A Stahl is Born

“Retrospective screenings at Bologna and Pordenone have done much to build enthusiasm for Stahl’s work, which this book is intended to build on. It’s a towering piece of research, uncovering as much as can be known about the filmmaker’s somewhat mysterious life: Stahl left no archive, and his early life is a virtual blank, though with exciting rumours of criminal activity. If the biography is unavoidably skeletal, the filmography emerges fully fleshed-out at last: for the first time, Stahl’s silent films, those that survive, have all been screened and reviewed with intrepid reporters Pamela Hutchinson, Lea Jacobs and Imogen Sara Smith covering archival holdings , and co-editor Bruce Babington assembling as full a portrait as is possible of the many lost films.”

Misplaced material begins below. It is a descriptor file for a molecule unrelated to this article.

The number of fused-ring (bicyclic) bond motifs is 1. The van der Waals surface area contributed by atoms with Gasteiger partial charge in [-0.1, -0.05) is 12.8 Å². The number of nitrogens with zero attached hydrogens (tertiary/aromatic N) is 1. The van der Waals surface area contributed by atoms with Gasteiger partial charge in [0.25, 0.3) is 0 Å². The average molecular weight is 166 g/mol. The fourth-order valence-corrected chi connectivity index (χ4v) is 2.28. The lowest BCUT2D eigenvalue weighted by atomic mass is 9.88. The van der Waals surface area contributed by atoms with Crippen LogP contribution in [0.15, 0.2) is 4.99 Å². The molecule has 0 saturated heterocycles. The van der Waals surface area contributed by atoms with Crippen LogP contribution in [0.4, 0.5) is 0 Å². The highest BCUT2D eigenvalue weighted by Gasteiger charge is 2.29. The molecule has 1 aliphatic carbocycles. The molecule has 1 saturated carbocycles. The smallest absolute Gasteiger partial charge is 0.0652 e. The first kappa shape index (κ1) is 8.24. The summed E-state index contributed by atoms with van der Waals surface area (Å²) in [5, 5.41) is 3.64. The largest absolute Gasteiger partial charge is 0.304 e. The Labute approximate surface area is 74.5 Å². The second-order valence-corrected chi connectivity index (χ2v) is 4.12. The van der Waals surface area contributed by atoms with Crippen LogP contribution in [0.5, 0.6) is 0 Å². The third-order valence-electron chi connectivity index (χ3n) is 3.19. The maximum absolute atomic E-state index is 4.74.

That’s me, writing in the new Sight & Sound, about The Call of the Heart, a marvelous new book about the cinema of John M. Stahl (buy it here). My first book review, really. I like book reviewing, I think. I not only get a free book, I get an incentive to read it, instead of merely adding it to the teetering pile disfiguring the accommodation with its crooked shadow.

Anyway, the book is a must for Stahlgazers, and features writing by a number of hands previously admired in this organ. Hopefully it will raise the underrated auteur’s profile and hopefully we’ll get more opportunities to see his films screened.

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